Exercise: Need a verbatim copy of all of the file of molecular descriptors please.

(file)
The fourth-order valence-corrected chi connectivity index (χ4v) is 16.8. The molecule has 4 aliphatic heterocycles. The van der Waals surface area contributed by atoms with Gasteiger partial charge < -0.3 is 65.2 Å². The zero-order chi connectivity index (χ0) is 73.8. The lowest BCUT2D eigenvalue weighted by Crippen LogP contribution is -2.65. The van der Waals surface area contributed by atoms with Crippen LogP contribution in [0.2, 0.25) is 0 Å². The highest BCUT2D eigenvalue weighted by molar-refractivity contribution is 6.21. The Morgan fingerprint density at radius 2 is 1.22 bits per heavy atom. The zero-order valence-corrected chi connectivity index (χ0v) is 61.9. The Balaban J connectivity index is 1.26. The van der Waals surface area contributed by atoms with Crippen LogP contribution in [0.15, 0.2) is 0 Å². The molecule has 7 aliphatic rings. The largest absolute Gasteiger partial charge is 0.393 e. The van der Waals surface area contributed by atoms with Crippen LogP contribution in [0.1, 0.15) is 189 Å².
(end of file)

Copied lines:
The fourth-order valence-corrected chi connectivity index (χ4v) is 16.8. The molecule has 4 aliphatic heterocycles. The van der Waals surface area contributed by atoms with Gasteiger partial charge < -0.3 is 65.2 Å². The zero-order chi connectivity index (χ0) is 73.8. The lowest BCUT2D eigenvalue weighted by Crippen LogP contribution is -2.65. The van der Waals surface area contributed by atoms with Crippen LogP contribution in [0.2, 0.25) is 0 Å². The highest BCUT2D eigenvalue weighted by molar-refractivity contribution is 6.21. The Morgan fingerprint density at radius 2 is 1.22 bits per heavy atom. The zero-order valence-corrected chi connectivity index (χ0v) is 61.9. The Balaban J connectivity index is 1.26. The van der Waals surface area contributed by atoms with Crippen LogP contribution in [0.15, 0.2) is 0 Å². The molecule has 7 aliphatic rings. The largest absolute Gasteiger partial charge is 0.393 e. The van der Waals surface area contributed by atoms with Crippen LogP contribution in [0.1, 0.15) is 189 Å².